In this section:

(1)

Chlor-alkali facility

The term chlor-alkali facility means a facility used for the manufacture of chlorine or caustic soda using a mercury cell process.

(2)

Hazardous waste; solid waste

The terms hazardous waste and solid waste have the meanings given those terms in section 1004 of the Solid Waste Disposal Act (42 U.S.C. 6903).

(b)

Prohibition

Effective beginning January 1, 2012, the manufacture of chlorine or caustic soda using mercury cells is prohibited in the United States.

(c)

Reporting

(1)

In general

Not later than April 1, 2007, and annually thereafter through April 1, 2012, the owner or operator of each chlor-alkali facility shall submit to the Administrator and the State in which the chlor-alkali facility is located a report that identifies—

(A)

each type and quantity of mercury-containing hazardous waste and nonhazardous solid waste generated by the chlor-alkali facility during the preceding calendar year;

(B)

the mercury content of the wastes;

(C)

the manner in which each waste was managed, including the location of each offsite location to which the waste was transported for subsequent handling or management;

(D)

the volume of mercury released, intentionally or unintentionally, into the air or water by the chlor-alkali facility, including mercury released from emissions or vaporization;

(E)

the volume of mercury estimated to have accumulated in pipes and plant equipment of the chlor-alkali facility, including a description of—

(i)

the applicable volume for each type of equipment; and

(ii)

methods of accumulation; and

(F)

the quantity and forms of mercury found in all products produced for sale by the chlor-alkali facility.

(2)

Avoidance of duplication

To avoid duplication, the Administrator may permit the owner or operator of a facility described in paragraph (1) to combine and submit the report required under this subsection with any report required to be submitted by the owner or operator under subtitle C of the Solid Waste Disposal Act (42 U.S.C. 6921 et seq.).

(d)

Inventory

(1)

In general

For each chlor-alkali facility that ceases operations on or after July 1, 2008, not later than 1 year after the date of cessation of operations, the Administrator, in consultation with the State in which the facility is located, shall conduct a comprehensive mercury inventory covering the life and closure of the chlor-alkali facility, taking into the account—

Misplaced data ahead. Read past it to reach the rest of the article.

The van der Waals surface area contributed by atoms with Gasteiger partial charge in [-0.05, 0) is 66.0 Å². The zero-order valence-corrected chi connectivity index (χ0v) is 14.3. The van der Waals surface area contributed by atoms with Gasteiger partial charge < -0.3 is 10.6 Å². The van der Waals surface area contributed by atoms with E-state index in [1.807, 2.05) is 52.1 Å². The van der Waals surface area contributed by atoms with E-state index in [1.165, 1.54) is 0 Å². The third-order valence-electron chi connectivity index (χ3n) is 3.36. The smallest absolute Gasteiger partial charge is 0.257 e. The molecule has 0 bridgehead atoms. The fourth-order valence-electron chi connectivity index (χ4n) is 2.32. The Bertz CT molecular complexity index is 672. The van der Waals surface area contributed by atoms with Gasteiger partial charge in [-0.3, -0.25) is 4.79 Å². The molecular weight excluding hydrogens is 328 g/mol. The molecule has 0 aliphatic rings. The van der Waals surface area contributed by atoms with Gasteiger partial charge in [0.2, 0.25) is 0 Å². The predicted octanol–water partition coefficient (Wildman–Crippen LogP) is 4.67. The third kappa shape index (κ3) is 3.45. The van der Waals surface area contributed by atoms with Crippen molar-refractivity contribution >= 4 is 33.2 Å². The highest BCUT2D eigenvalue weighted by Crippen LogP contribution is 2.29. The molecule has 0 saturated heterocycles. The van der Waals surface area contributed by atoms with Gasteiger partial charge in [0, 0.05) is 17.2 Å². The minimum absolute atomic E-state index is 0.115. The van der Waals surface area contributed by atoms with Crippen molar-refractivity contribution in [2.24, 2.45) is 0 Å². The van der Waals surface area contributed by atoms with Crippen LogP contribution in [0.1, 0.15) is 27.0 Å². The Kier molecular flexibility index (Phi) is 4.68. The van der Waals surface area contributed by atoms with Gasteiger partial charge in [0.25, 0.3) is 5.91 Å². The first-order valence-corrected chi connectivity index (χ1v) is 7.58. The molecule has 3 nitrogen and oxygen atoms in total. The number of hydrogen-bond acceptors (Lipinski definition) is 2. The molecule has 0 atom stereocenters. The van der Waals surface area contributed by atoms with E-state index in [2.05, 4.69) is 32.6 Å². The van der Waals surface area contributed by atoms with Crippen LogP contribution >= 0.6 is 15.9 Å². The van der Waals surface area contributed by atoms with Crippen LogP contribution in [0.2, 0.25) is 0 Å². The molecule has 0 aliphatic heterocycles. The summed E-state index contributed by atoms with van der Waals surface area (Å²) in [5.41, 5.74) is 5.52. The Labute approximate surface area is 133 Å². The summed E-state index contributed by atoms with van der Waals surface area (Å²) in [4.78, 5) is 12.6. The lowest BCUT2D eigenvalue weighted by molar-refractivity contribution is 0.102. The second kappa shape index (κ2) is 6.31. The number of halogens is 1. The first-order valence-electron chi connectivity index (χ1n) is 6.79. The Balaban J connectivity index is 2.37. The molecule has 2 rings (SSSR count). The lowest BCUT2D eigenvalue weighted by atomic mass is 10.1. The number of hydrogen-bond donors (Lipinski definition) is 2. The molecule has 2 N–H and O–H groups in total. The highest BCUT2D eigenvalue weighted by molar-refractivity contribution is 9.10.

(A)

the total quantity of mercury purchased to start and operate the chlor-alkali facility;

(B)

the total quantity of mercury remaining in mercury cells and other equipment at the time of closure of the chlor-alkali facility;

(C)

the estimated quantity of mercury in hazardous waste, nonhazardous solid waste, and products generated at the chlor-alkali facility during the operational life of the chlor-alkali facility; and

(D)

the estimated aggregate mercury releases from the chlor-alkali facility into air and other environmental media.

(2)

Records and information

In carrying out paragraph (1), the Administrator shall obtain mercury purchase records and such other information from each chlor-alkali facility as are necessary to determine, as accurately as practicable from available information, the magnitude and nature of mercury releases from the chlor-alkali facility into air and other environmental media.

(e)

Transfer to storage

(1)

Regulations

Not later than July 1, 2008, the Administrator shall promulgate regulations establishing the terms and conditions necessary to facilitate the transfer and storage of mercury located at closed or closing chlor-alkali facilities, including the allocation of costs and potential liabilities of that transfer and storage.

(2)

Deadline for transfer

Beginning on July 1, 2008, elemental mercury located at a closed or closing chlor-alkali facility that has ceased operations shall be transferred to a storage facility established by the Administrator in accordance with the regulations promulgated under paragraph (1).

(f)

Health assessment

Not later than July 1, 2009, for each chlor-alkali facility that continues to operate as of July 1, 2008, the Administrator, in coordination with the Administrator of the Agency for Toxic Substances and Disease Registry, shall conduct a health assessment of employees at the chlor-alkali facility.

(g)

Regulations

In addition to regulations described in subsection (e)(1), the Administrator may promulgate such regulations, including the establishment of a reporting form for use in accordance with subparagraph (c), as are necessary to carry out this section.

.

(b)

Conforming amendment

The table of contents of the Toxic Substances Control Act (15 U.S.C. 2601 note) is amended by inserting after the item relating to section 6 the following:

Sec. 6A. Use of mercury in chlorine and caustic soda manufacturing.

.